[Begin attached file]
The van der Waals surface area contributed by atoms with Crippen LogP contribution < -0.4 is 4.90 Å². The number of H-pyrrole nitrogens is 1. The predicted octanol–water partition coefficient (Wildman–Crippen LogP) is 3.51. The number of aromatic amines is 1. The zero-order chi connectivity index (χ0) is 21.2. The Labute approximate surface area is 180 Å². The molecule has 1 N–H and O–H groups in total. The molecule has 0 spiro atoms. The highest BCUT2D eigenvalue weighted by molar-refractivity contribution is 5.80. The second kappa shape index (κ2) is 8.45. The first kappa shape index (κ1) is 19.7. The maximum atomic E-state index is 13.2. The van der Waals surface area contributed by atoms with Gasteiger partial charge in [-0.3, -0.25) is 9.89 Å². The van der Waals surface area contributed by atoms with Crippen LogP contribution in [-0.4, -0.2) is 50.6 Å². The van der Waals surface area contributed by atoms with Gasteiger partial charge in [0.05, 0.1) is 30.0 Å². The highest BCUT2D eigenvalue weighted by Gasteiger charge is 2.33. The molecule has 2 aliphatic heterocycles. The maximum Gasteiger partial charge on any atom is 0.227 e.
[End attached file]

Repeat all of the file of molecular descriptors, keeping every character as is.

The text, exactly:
The van der Waals surface area contributed by atoms with Crippen LogP contribution < -0.4 is 4.90 Å². The number of H-pyrrole nitrogens is 1. The predicted octanol–water partition coefficient (Wildman–Crippen LogP) is 3.51. The number of aromatic amines is 1. The zero-order chi connectivity index (χ0) is 21.2. The Labute approximate surface area is 180 Å². The molecule has 1 N–H and O–H groups in total. The molecule has 0 spiro atoms. The highest BCUT2D eigenvalue weighted by molar-refractivity contribution is 5.80. The second kappa shape index (κ2) is 8.45. The first kappa shape index (κ1) is 19.7. The maximum atomic E-state index is 13.2. The van der Waals surface area contributed by atoms with Gasteiger partial charge in [-0.3, -0.25) is 9.89 Å². The van der Waals surface area contributed by atoms with Crippen LogP contribution in [-0.4, -0.2) is 50.6 Å². The van der Waals surface area contributed by atoms with Gasteiger partial charge in [0.05, 0.1) is 30.0 Å². The highest BCUT2D eigenvalue weighted by Gasteiger charge is 2.33. The molecule has 2 aliphatic heterocycles. The maximum Gasteiger partial charge on any atom is 0.227 e.